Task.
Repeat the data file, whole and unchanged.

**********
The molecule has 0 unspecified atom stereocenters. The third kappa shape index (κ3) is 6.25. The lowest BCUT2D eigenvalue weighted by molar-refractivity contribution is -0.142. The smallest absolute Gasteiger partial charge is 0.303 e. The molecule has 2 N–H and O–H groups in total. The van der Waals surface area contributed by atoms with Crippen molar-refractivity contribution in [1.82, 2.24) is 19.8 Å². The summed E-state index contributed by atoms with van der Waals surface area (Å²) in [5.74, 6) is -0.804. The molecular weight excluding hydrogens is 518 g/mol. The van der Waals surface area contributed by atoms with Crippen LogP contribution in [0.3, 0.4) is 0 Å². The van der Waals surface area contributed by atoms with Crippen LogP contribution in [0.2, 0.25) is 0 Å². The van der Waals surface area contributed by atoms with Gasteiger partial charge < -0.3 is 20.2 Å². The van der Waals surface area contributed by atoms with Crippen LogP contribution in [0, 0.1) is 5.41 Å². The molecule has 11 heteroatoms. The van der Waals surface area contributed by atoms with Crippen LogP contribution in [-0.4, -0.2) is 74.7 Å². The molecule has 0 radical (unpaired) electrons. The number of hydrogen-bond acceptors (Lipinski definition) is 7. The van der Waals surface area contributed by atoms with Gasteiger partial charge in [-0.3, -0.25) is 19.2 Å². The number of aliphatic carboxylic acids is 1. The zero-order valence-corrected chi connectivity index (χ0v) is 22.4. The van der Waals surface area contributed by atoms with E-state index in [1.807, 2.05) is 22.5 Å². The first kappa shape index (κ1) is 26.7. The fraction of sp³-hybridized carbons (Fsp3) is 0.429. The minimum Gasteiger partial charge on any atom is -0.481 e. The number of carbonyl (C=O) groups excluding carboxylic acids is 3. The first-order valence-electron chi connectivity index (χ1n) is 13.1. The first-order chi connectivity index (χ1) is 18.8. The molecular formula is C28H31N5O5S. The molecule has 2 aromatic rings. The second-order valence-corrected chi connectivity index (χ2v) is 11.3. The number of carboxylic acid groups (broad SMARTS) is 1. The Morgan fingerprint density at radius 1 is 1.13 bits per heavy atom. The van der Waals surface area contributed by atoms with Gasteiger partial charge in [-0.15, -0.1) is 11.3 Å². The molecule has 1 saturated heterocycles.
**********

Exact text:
The molecule has 0 unspecified atom stereocenters. The third kappa shape index (κ3) is 6.25. The lowest BCUT2D eigenvalue weighted by molar-refractivity contribution is -0.142. The smallest absolute Gasteiger partial charge is 0.303 e. The molecule has 2 N–H and O–H groups in total. The van der Waals surface area contributed by atoms with Crippen molar-refractivity contribution in [1.82, 2.24) is 19.8 Å². The summed E-state index contributed by atoms with van der Waals surface area (Å²) in [5.74, 6) is -0.804. The molecular weight excluding hydrogens is 518 g/mol. The van der Waals surface area contributed by atoms with Crippen LogP contribution in [0.3, 0.4) is 0 Å². The van der Waals surface area contributed by atoms with Crippen LogP contribution in [0.2, 0.25) is 0 Å². The van der Waals surface area contributed by atoms with Gasteiger partial charge < -0.3 is 20.2 Å². The van der Waals surface area contributed by atoms with Crippen LogP contribution in [0, 0.1) is 5.41 Å². The molecule has 11 heteroatoms. The van der Waals surface area contributed by atoms with Crippen LogP contribution in [-0.4, -0.2) is 74.7 Å². The molecule has 0 radical (unpaired) electrons. The number of hydrogen-bond acceptors (Lipinski definition) is 7. The van der Waals surface area contributed by atoms with Gasteiger partial charge in [-0.3, -0.25) is 19.2 Å². The number of aliphatic carboxylic acids is 1. The zero-order valence-corrected chi connectivity index (χ0v) is 22.4. The van der Waals surface area contributed by atoms with E-state index in [1.807, 2.05) is 22.5 Å². The first kappa shape index (κ1) is 26.7. The fraction of sp³-hybridized carbons (Fsp3) is 0.429. The minimum Gasteiger partial charge on any atom is -0.481 e. The number of carbonyl (C=O) groups excluding carboxylic acids is 3. The first-order valence-electron chi connectivity index (χ1n) is 13.1. The first-order chi connectivity index (χ1) is 18.8. The molecular formula is C28H31N5O5S. The molecule has 2 aromatic rings. The second-order valence-corrected chi connectivity index (χ2v) is 11.3. The number of carboxylic acid groups (broad SMARTS) is 1. The Morgan fingerprint density at radius 1 is 1.13 bits per heavy atom. The van der Waals surface area contributed by atoms with Gasteiger partial charge in [-0.15, -0.1) is 11.3 Å². The molecule has 1 saturated heterocycles.